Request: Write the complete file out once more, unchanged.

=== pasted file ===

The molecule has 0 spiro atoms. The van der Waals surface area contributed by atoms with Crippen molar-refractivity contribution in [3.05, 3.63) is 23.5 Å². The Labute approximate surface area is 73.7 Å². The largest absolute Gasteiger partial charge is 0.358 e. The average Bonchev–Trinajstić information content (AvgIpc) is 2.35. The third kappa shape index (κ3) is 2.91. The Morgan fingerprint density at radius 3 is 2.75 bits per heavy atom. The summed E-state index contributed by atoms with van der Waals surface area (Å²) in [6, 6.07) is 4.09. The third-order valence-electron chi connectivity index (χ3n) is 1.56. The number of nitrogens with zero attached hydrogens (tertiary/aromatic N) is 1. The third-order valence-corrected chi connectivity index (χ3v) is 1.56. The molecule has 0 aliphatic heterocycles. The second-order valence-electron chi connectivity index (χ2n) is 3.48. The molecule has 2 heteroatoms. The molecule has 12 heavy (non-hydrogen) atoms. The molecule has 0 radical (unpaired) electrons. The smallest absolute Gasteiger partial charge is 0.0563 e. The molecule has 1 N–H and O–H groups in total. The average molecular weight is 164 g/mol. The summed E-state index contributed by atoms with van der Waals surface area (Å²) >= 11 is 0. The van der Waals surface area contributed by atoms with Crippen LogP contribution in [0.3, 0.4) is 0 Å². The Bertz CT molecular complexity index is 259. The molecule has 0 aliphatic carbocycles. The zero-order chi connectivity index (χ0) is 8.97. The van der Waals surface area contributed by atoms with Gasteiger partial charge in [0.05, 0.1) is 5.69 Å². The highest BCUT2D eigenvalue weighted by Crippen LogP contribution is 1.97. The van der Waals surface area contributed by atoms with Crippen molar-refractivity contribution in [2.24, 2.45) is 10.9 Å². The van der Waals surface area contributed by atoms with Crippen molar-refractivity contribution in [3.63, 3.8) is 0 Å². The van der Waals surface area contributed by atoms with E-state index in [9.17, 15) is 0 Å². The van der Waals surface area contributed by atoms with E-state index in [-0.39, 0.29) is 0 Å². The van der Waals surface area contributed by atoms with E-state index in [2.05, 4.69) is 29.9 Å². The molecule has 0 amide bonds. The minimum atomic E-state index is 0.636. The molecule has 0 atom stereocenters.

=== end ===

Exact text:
The molecule has 0 spiro atoms. The van der Waals surface area contributed by atoms with Crippen molar-refractivity contribution in [3.05, 3.63) is 23.5 Å². The Labute approximate surface area is 73.7 Å². The largest absolute Gasteiger partial charge is 0.358 e. The average Bonchev–Trinajstić information content (AvgIpc) is 2.35. The third kappa shape index (κ3) is 2.91. The Morgan fingerprint density at radius 3 is 2.75 bits per heavy atom. The summed E-state index contributed by atoms with van der Waals surface area (Å²) in [6, 6.07) is 4.09. The third-order valence-electron chi connectivity index (χ3n) is 1.56. The number of nitrogens with zero attached hydrogens (tertiary/aromatic N) is 1. The third-order valence-corrected chi connectivity index (χ3v) is 1.56. The molecule has 0 aliphatic heterocycles. The second-order valence-electron chi connectivity index (χ2n) is 3.48. The molecule has 2 heteroatoms. The molecule has 12 heavy (non-hydrogen) atoms. The molecule has 0 radical (unpaired) electrons. The smallest absolute Gasteiger partial charge is 0.0563 e. The molecule has 1 N–H and O–H groups in total. The average molecular weight is 164 g/mol. The summed E-state index contributed by atoms with van der Waals surface area (Å²) >= 11 is 0. The van der Waals surface area contributed by atoms with Crippen LogP contribution in [0.3, 0.4) is 0 Å². The Bertz CT molecular complexity index is 259. The molecule has 0 aliphatic carbocycles. The zero-order chi connectivity index (χ0) is 8.97. The van der Waals surface area contributed by atoms with Gasteiger partial charge in [0.05, 0.1) is 5.69 Å². The highest BCUT2D eigenvalue weighted by Crippen LogP contribution is 1.97. The van der Waals surface area contributed by atoms with Crippen molar-refractivity contribution in [2.24, 2.45) is 10.9 Å². The van der Waals surface area contributed by atoms with Crippen molar-refractivity contribution in [3.63, 3.8) is 0 Å². The van der Waals surface area contributed by atoms with E-state index in [9.17, 15) is 0 Å². The van der Waals surface area contributed by atoms with E-state index in [-0.39, 0.29) is 0 Å². The van der Waals surface area contributed by atoms with E-state index in [2.05, 4.69) is 29.9 Å². The molecule has 0 amide bonds. The minimum atomic E-state index is 0.636. The molecule has 0 atom stereocenters.